By Dr Stephen McDowall |
Last week we ran an informal session on ‘Applying for a Postdoctoral Fellowship’ as part of our advanced doctoral training programme here in the History, Classics and Archaeology School at the University of Edinburgh. I was joined by Dr Zubin Mistry (History), Dr Tanja Romankiewicz (Archaeology) and Dr David Lewis (Classics), who together reflected on their experiences of applying for postdoctoral funding in the Humanities. The folks at Pubs & Pubs thought it might be useful to put some of this down in blog form, so here are a few tips based on what we discussed.
- Think carefully about whether you really want to stay in academia. Did I really just start with that? Way to set the mood. But seriously, if you have made it through your PhD you owe it to yourself to pause for a few moments to ask yourself this question. If an academic career is not for you, this is the logical stage to get out.
- There is no one correct postdoc road. There are plenty of different options out there, and they all do somewhat different things. The list of permanent staff in our school includes colleagues who had no postdoc, independent research postdocs, project-based postdocs, teaching fellowships or various combinations of the above. While some are more attractive than others, they are all valuable CV-building positions. The perfect postdoc for you is the one you have just been offered.
- Cultivate your networks. Your formal and informal networks are important. Many postdoctoral research positions can emerge from existing relationships with colleagues. People cannot help you find a job if they do not know you are looking for one.
- Start early. Like most things in academia, this stuff takes a long time. Institutions will have internal deadlines, usually many weeks before the official deadline. Make contact with the research director, or head of department, several months before the due date.
- Choose your institution. For open calls, institutional fit is considered very important. Some, but not all, funding bodies explicitly require a change of institution. Why is this the right institution in which to carry out this project? If the answer is ‘because this is where I live’, you should do some more thinking.
- So what? I get it. You are super smart and you wrote a brilliant thesis on food metaphors in epic poetry. But really, do I need to know this? Why is your research proposal important? I’m not talking about ‘impact’ or ‘public engagement’ here, just asking you to explain why your research is important to your wider academic field.
- Use your resources. Different institutions have different resources available for funding applicants, but at the very least you will have friends and colleagues who can read a draft. Don’t worry that they are not in precisely the same field as you are – the application assessors won’t be either. Listen to criticism and re-draft. Multiple times.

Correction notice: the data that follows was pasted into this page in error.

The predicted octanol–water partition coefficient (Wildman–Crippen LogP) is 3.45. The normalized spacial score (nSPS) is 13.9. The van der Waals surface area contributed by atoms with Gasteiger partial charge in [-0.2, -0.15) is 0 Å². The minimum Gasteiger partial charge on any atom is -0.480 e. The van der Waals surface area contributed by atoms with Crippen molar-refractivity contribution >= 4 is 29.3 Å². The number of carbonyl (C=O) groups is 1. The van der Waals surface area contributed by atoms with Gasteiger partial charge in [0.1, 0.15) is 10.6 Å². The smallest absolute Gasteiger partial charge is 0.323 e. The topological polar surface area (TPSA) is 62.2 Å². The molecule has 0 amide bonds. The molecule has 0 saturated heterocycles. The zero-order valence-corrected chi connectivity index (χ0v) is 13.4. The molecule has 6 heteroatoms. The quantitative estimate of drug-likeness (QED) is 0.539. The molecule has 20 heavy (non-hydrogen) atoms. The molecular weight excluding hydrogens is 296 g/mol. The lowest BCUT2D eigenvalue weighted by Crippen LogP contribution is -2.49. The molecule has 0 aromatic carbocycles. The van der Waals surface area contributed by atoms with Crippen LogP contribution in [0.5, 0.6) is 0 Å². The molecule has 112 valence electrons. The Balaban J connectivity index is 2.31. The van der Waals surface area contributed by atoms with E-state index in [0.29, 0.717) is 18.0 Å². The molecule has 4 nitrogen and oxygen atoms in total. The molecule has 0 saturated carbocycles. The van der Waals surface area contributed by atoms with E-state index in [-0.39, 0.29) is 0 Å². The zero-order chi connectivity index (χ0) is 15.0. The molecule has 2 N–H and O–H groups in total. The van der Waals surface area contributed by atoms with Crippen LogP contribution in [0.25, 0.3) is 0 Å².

- Pray. I used to have regular conversations with a small figure of the Goddess of Mercy 觀音 on my desk. It can’t have hurt.
- Check your spam. Most emails with the word ‘congratulations’ in them end up in our spam email folders. This is perhaps a rather sad reflection of modern society, but regardless, this folder is indeed where I found the award letter for my Leverhulme Early Career Fellowship some years ago. I now check that folder regularly. In other news, I have just made a pretty sweet deal with a member of the Nigerian royal family, so I won’t be coming in on Monday.
- Don’t take it personally. There really is a lot of luck involved in the awarding of these fellowships, so don’t take it to heart if you are unsuccessful once or many times. Plenty of great colleagues began their careers with rejections at this stage. Pour yourself a gin and get over it.
Been awarded a postdoc? Congratulations! Now stop smiling and get to work. Think carefully about what you want your CV to look like by the time the fellowship is over, and start making it happen. The days of getting permanent academic employment based on publications alone are in the past. Increasingly, employers will be looking for a much more rounded CV that shows experience in research, teaching and administration. Your postdoc is your chance to demonstrate these things.
Stephen McDowall is a Lecturer in History at the University of Edinburgh and Acting Deputy Director of the History, Classics and Archaeology Graduate School.
(Image 1: Post-doc Appreciation Week by Jorge Cham; Image 2: wikipedia.org)